This year’s drought conditions may result in potatoes becoming a source of feed for cattle.
Dry weather before and during the 2012 growing season led to poor forage yields and high hay and corn prices, so beef producers will be looking for other, lower-priced feed sources, says Carl Dahlen, North Dakota State University Extension Service beef cattle specialist. Byproduct feeds such as distillers grain may be limited and higher priced as well because many producers have secured contracts for byproducts, leaving processing plants with little surplus for other producers.
Also, a 5 percent increase in acres of potatoes planted in North Dakota and nationally has resulted in a larger supply of potatoes and a low market price, according to Andrew Robinson, an NDSU Extension agronomist specializing in potatoes.
The dry weather has led to an increase in disease and malformation in potatoes, which means the number of cull potatoes likely will be higher because the potatoes no longer are marketable to the fresh markets or for processing.
Potato warehouses often discard potatoes that can’t be marketed, dumping them onto fields as a way to dispose of them. Cattle producers may find a low-cost feedstuff if they contact potato warehouses about purchasing the culled potatoes, Dahlen says. Potato processing plants also may be a good source of livestock feed.
Here are a few factors producers need to consider when deciding whether to feed their cattle potatoes:
- Potatoes’ quality as feed is similar to barley on a dry-matter basis.
- Potatoes are 70 to 80 percent water; therefore, the cost of transporting them on a dry-matter basis is high.
- Sprouted or sunburned potatoes can contain compounds (glycoalkaloids) that are poisonous to cattle. Sprouts, which are most likely a problem in the spring, should be removed.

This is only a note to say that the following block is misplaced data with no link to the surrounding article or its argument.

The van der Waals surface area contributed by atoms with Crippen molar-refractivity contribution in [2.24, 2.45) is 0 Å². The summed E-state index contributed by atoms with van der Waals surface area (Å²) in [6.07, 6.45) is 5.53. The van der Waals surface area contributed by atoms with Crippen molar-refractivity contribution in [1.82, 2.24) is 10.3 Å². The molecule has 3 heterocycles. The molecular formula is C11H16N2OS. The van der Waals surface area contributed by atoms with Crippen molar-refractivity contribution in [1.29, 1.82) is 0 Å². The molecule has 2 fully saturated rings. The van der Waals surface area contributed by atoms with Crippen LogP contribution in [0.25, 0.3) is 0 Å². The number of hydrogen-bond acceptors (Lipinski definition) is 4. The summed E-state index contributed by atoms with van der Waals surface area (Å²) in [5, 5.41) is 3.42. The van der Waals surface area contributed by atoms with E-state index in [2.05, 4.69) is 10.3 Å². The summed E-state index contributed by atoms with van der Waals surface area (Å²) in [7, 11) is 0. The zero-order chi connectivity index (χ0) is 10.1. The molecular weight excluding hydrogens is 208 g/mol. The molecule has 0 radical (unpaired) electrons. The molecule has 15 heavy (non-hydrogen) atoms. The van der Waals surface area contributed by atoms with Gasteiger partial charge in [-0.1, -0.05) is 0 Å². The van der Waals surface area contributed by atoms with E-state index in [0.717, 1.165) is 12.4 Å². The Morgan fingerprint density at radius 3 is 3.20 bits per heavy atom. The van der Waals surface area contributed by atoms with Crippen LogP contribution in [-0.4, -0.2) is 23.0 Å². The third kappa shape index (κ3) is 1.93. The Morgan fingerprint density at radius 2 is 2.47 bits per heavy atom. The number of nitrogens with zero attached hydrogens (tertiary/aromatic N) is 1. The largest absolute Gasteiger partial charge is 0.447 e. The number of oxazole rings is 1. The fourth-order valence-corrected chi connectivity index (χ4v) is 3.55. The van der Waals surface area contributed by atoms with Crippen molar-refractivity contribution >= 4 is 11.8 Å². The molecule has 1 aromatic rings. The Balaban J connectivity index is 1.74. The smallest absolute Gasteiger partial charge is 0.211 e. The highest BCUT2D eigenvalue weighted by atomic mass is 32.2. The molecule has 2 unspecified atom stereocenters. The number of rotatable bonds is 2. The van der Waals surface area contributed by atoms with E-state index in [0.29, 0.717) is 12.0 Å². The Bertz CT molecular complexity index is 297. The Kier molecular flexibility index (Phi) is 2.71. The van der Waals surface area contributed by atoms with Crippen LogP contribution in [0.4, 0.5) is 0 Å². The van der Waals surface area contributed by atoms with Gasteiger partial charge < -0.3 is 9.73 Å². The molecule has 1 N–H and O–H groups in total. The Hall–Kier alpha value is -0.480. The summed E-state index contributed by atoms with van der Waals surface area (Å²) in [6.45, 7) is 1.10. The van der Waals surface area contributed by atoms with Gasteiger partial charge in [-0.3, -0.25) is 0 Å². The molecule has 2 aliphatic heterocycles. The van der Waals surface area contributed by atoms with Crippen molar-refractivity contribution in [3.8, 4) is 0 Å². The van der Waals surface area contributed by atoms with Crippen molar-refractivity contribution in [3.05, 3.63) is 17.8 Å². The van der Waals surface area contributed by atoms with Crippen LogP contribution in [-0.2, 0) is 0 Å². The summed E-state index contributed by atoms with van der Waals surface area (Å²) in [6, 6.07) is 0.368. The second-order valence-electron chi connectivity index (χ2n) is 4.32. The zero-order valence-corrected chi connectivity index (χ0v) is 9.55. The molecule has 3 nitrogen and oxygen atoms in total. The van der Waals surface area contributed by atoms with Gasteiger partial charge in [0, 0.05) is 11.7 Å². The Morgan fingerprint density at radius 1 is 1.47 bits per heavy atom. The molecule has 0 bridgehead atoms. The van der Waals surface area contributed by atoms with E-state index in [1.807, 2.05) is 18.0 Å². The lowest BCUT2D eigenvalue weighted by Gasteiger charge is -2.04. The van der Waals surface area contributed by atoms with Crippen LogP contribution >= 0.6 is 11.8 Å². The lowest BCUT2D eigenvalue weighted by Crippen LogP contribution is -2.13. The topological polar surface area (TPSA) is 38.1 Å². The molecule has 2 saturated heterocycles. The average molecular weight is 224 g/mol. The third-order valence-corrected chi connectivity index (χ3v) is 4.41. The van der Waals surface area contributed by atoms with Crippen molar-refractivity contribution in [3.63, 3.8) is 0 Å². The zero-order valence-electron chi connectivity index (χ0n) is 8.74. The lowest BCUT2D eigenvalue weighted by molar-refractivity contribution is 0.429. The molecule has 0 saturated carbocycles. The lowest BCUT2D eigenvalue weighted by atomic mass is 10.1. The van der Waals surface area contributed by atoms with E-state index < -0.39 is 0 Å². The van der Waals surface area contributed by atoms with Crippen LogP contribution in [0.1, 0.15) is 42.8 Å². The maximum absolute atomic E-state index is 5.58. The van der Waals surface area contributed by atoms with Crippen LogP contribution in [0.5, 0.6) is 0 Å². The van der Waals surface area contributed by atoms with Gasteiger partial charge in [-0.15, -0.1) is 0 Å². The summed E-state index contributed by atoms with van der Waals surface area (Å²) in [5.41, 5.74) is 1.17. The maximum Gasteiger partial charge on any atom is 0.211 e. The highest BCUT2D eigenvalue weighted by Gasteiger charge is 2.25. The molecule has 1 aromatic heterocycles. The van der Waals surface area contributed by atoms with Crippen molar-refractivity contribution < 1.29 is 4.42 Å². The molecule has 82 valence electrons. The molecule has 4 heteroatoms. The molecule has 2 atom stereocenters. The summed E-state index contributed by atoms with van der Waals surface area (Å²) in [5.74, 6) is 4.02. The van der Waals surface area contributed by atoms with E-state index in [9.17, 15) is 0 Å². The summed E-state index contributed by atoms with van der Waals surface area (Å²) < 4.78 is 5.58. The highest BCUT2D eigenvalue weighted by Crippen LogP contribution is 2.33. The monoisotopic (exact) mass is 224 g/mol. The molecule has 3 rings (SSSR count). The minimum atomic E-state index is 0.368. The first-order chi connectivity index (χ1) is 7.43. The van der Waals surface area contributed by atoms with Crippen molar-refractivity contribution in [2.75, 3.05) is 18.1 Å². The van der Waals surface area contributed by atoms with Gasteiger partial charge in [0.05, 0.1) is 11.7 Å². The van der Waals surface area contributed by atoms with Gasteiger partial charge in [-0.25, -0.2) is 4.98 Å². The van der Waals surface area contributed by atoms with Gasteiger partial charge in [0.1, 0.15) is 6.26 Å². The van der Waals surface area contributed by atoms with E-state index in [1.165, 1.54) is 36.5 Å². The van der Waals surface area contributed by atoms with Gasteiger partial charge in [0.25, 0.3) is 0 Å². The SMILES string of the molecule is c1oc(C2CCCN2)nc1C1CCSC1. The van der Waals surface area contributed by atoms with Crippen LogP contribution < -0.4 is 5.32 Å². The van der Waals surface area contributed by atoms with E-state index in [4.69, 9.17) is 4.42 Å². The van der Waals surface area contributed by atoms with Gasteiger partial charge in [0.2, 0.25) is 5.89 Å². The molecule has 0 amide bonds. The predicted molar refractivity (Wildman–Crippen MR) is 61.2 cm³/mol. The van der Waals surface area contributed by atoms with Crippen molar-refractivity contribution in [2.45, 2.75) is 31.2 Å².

- To ensile the potatoes successfully at a dry-matter content of about 60 to 65 percent, producers will need to chop or slice the potatoes and add some type of dry feed (straw, hay, etc.).
- Potatoes can be freeze-dried by spreading them out in the winter and then fed the following spring/summer.
- Cattle may choke on potatoes, especially if they are frozen, so they should be chopped before they are fed to livestock.
- Cattle should be adapted to rations containing potatoes slowly to avoid digestive upsets.
When comparing different feed sources, a simple price per pound is not accurate, according to Ryan Larsen, an assistant professor in NDSU’s Agribusiness and Applied Economics Department. Some simple math helps compare feed based on price per energy content.
Potato growers and cattlemen also must consider the cost of digging the potatoes, trucking, slicing/chopping and mixing with straw or hay when determining the final price for the potatoes, Larsen says.
For information on possible sources of potatoes, contact Ted Kreis, marketing and communications director for the Northern Plains Potato Growers Association, at (218) 773-3633.